This is particularly true for distribution warehouses, fulfillment centers and e-commerce companies that rely on same-day deliveries. Since e-commerce giant, Amazon, raised the bar for speed-of-delivery with its new two-hour Prime Now service, customers are not only beginning to expect, but demand, same-day delivery of the products they order. It is certain that the demand for lightning-fast delivery will only intensify, placing pressure on all companies in these sectors. That is one of the reasons why the U.S. Northeast Corridor, one of the most concentrated consumer markets in the world, has become a popular landing place for companies that need to reach their customers quickly. For example, a business located in central New Jersey can gain access to and serve more than 22 million consumers, who collectively have nearly $800 billion in disposable income and live within a two-hour drive.
Location also will become increasingly important for companies that require access to regulatory and financial centers as part of normal business operations. Easy connections to major U.S. financial and regulatory hubs, like New York City and Washington, D.C., will be increasingly important for companies that require quick access to capital or regulatory approvals.
For many companies, access to highways, rail networks, seaports and/or air transportation is already an essential part of the location equation. The availability of a multi-modal transportation infrastructure may increase in importance as companies broaden their market reach to capture new opportunities.
Easy access to Interstates and highways has long been a primary criterion for logistics, distribution and manufacturing organizations, but as market opportunities expand and business becomes increasingly global, rail/sea connections and airport access are also considerations for many companies. In fact, a location near a port can rank the number one criteria for companies that have global operations and customers. When a company has locations around the world, easy access to passenger air service also becomes important to facilitate broader collaboration between global team members.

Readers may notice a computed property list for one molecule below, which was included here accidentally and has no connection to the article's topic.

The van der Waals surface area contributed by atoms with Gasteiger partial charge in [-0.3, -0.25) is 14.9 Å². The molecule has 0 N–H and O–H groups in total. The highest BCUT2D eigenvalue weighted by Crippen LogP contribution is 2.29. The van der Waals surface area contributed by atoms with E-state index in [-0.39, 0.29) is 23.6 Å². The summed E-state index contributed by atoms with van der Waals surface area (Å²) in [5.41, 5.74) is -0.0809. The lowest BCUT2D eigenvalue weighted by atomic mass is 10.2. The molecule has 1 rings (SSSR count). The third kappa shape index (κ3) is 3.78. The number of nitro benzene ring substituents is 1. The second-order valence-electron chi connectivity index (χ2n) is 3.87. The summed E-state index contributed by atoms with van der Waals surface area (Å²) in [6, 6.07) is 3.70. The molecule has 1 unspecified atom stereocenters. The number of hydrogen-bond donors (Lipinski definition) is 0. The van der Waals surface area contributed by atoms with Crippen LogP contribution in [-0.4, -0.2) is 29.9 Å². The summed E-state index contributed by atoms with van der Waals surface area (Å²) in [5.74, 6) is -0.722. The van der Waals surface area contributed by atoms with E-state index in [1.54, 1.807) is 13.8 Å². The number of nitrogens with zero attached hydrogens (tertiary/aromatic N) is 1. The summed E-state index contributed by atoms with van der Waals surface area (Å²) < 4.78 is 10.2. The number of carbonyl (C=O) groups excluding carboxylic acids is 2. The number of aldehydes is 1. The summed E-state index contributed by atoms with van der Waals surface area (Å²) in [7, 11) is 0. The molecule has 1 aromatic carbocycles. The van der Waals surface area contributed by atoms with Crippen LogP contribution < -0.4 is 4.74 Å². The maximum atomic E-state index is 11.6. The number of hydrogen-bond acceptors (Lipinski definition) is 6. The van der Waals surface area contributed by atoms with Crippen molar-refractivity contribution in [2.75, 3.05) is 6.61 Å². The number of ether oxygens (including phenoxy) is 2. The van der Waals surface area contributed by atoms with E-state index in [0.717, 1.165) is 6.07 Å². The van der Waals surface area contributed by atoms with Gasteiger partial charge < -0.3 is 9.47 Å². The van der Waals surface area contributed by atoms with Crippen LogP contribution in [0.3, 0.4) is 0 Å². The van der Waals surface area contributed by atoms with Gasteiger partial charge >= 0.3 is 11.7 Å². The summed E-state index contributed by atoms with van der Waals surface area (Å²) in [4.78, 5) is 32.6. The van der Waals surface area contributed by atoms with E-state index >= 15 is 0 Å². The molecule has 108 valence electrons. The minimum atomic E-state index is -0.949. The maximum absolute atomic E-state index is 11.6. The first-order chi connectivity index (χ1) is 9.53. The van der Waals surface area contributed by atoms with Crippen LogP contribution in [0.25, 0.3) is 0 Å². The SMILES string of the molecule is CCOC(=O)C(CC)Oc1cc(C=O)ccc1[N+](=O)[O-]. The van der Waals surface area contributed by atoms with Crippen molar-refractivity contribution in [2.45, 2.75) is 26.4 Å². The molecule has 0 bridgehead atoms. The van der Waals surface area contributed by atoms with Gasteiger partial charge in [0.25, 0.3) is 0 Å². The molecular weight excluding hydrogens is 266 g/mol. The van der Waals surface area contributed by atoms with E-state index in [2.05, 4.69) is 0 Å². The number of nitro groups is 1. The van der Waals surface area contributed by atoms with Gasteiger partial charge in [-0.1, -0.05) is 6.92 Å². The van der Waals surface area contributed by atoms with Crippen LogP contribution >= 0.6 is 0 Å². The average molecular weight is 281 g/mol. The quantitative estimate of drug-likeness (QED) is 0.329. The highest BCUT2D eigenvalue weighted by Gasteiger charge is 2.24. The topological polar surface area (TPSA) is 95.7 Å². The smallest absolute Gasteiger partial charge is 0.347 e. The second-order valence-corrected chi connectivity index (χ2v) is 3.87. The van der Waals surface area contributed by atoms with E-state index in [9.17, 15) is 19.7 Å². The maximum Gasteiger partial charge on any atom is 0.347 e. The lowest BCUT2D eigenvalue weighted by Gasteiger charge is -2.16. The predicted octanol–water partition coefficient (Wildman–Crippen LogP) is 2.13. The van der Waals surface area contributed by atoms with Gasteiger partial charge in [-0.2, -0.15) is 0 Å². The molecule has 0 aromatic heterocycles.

But the availability of highways, rail networks, seaports and airports aren’t the only infrastructure assets that should be taken into consideration to ensure a company is ready to capture opportunities today and tomorrow. As e-commerce, big data and online communications increasingly become part of everyday operations, a location may be selected or rejected based on access to a state-of-the art high-speed broadband infrastructure and availability of data-centers to accommodate their requirements.
Naturally, other infrastructure considerations, such as the availability of resilient clean energy and clean water will always be part of a location decision.
It is certain that as the business environment continues to evolve, the criteria for location decisions will evolve too. Executives that evaluate their companies’ needs today and plan for the future will have a competitive advantage in the ever-changing business world of the future.
Michele Brown is president and CEO of Choose New Jersey Inc., a privately funded 501(c)(3) corporation charged with encouraging and nurturing economic growth throughout New Jersey with a focus on its urban centers. It is a member of the New Jersey Partnership for Action (PFA), which is led by Lt. Governor Kim Guadagno and also includes the New Jersey Business Action Center, the New Jersey Economic Development Authority and the Office of the Secretary of Higher Education. For more information, visit www.choosenj.com.